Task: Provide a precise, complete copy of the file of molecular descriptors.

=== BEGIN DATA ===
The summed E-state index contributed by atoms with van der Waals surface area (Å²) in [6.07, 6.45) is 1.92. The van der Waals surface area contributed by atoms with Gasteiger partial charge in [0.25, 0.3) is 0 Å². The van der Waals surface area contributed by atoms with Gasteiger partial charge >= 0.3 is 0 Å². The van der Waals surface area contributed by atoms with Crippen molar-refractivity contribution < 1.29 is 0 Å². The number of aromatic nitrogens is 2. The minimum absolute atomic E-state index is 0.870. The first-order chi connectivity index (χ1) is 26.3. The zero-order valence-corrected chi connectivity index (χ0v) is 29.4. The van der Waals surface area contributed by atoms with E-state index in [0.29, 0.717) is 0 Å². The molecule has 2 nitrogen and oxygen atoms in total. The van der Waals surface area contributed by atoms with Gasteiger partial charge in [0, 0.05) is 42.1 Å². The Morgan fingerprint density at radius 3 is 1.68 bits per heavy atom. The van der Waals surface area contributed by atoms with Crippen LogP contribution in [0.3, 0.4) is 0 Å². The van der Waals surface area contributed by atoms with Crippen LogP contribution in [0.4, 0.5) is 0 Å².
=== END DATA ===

The summed E-state index contributed by atoms with van der Waals surface area (Å²) in [6.07, 6.45) is 1.92. The van der Waals surface area contributed by atoms with Gasteiger partial charge in [0.25, 0.3) is 0 Å². The van der Waals surface area contributed by atoms with Gasteiger partial charge >= 0.3 is 0 Å². The van der Waals surface area contributed by atoms with Crippen molar-refractivity contribution < 1.29 is 0 Å². The number of aromatic nitrogens is 2. The minimum absolute atomic E-state index is 0.870. The first-order chi connectivity index (χ1) is 26.3. The zero-order valence-corrected chi connectivity index (χ0v) is 29.4. The van der Waals surface area contributed by atoms with E-state index in [0.29, 0.717) is 0 Å². The molecule has 2 nitrogen and oxygen atoms in total. The van der Waals surface area contributed by atoms with Gasteiger partial charge in [0, 0.05) is 42.1 Å². The Morgan fingerprint density at radius 3 is 1.68 bits per heavy atom. The van der Waals surface area contributed by atoms with Crippen LogP contribution in [0.3, 0.4) is 0 Å². The van der Waals surface area contributed by atoms with Crippen LogP contribution in [0.4, 0.5) is 0 Å².